Shortly after lawmakers completed their special session, Florida Gov. Rick Scott announced he had signed 16 bills into law. One of those was among Senate President Joe Negron's session priorities, SB 436 on religious expression in public schools.
The new law, which takes effect July 1, makes clear that students in Florida's public schools cannot be punished for including religious materials in their course work, and that they may pray at school during non-course time. It further states that school employees also may participate voluntarily in religious activities that are initiated by students before or after the school day.
Complaints that some schools in north Florida did not allow such participation have prompted lawmakers to push for such provisions over several years. Representatives from many Christian organizations lobbied for the bill in committees, saying they were being discriminated against in schools.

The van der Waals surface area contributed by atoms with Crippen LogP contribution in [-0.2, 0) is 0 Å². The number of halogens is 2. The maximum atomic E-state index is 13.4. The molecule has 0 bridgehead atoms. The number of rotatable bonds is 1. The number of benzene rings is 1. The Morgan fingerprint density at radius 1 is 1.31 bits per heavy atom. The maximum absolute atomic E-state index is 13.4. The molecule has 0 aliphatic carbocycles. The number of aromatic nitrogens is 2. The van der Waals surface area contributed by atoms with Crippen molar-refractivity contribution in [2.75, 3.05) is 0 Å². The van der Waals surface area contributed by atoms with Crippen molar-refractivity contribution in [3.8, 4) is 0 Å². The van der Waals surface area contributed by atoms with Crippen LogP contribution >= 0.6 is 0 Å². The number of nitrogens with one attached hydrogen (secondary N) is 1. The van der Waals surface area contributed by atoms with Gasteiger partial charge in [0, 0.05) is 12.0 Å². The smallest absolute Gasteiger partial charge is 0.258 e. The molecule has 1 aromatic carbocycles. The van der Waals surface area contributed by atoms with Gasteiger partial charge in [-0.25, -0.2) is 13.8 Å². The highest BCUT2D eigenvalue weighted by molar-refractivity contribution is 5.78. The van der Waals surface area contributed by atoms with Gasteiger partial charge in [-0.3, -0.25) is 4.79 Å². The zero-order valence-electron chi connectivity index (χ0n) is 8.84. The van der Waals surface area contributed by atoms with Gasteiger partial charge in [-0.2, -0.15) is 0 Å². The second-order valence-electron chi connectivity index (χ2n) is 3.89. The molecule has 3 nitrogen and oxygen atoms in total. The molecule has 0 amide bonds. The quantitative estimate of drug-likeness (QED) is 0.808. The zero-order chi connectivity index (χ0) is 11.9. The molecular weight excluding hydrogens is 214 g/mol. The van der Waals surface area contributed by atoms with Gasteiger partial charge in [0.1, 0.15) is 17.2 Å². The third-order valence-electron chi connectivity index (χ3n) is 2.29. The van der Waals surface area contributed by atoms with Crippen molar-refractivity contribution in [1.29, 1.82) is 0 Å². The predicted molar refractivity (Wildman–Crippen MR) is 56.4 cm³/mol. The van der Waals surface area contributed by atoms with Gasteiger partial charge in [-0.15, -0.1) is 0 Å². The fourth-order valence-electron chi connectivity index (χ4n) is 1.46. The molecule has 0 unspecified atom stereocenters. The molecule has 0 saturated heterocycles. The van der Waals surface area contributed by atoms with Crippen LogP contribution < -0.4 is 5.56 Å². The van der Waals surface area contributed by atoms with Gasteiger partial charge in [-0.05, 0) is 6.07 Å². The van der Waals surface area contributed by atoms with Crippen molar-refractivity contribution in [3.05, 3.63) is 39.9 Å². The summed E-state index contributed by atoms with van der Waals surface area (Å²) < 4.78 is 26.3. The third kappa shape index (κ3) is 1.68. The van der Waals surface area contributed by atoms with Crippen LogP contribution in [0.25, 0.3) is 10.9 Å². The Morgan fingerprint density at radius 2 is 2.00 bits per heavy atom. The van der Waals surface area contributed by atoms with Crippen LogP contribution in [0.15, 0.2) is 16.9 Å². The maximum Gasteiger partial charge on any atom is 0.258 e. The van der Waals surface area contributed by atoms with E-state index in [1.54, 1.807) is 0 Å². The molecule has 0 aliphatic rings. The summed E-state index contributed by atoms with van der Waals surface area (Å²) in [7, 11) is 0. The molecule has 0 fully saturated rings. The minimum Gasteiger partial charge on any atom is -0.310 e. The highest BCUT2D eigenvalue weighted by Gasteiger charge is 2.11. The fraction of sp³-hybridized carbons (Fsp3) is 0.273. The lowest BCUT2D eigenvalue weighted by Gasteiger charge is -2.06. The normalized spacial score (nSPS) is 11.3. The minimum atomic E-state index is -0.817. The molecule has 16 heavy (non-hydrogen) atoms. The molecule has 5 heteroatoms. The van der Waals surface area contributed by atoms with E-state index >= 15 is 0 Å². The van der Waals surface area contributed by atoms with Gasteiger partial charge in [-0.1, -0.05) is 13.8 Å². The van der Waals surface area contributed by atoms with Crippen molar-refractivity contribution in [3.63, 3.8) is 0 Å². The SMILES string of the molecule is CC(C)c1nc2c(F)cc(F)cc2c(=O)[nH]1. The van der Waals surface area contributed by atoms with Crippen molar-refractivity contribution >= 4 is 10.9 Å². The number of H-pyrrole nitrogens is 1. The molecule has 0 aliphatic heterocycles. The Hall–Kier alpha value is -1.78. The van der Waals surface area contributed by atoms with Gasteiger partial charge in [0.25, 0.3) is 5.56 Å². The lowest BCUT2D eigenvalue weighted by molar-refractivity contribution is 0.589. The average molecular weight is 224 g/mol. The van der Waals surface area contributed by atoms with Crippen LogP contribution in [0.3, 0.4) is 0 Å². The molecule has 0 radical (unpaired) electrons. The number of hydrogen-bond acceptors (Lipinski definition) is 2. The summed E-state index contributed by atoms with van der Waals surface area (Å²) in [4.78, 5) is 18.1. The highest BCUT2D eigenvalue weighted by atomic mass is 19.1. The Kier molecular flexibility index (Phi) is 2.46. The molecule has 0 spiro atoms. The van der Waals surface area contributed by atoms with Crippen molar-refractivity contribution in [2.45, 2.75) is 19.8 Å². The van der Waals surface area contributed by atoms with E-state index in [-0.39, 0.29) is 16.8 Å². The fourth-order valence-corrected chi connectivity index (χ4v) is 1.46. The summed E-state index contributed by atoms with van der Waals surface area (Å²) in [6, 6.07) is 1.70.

The bill received its share of criticism, as well, from groups that worried it could create peer pressure in schools and open the door for non-mainstream religious including Satanism to be presented in the schools. Concerns about whether science lessons might be undercut by students' expression of religious beliefs also emerged during the debate.
Bill sponsor Sen. Dennis Baxley, R-Ocala, cheered the governor's signature.
"Students should not have to surrender their constitutional rights or their religious beliefs at the school house door," Baxley said in a press release. "Neither should teachers, administrators or parents."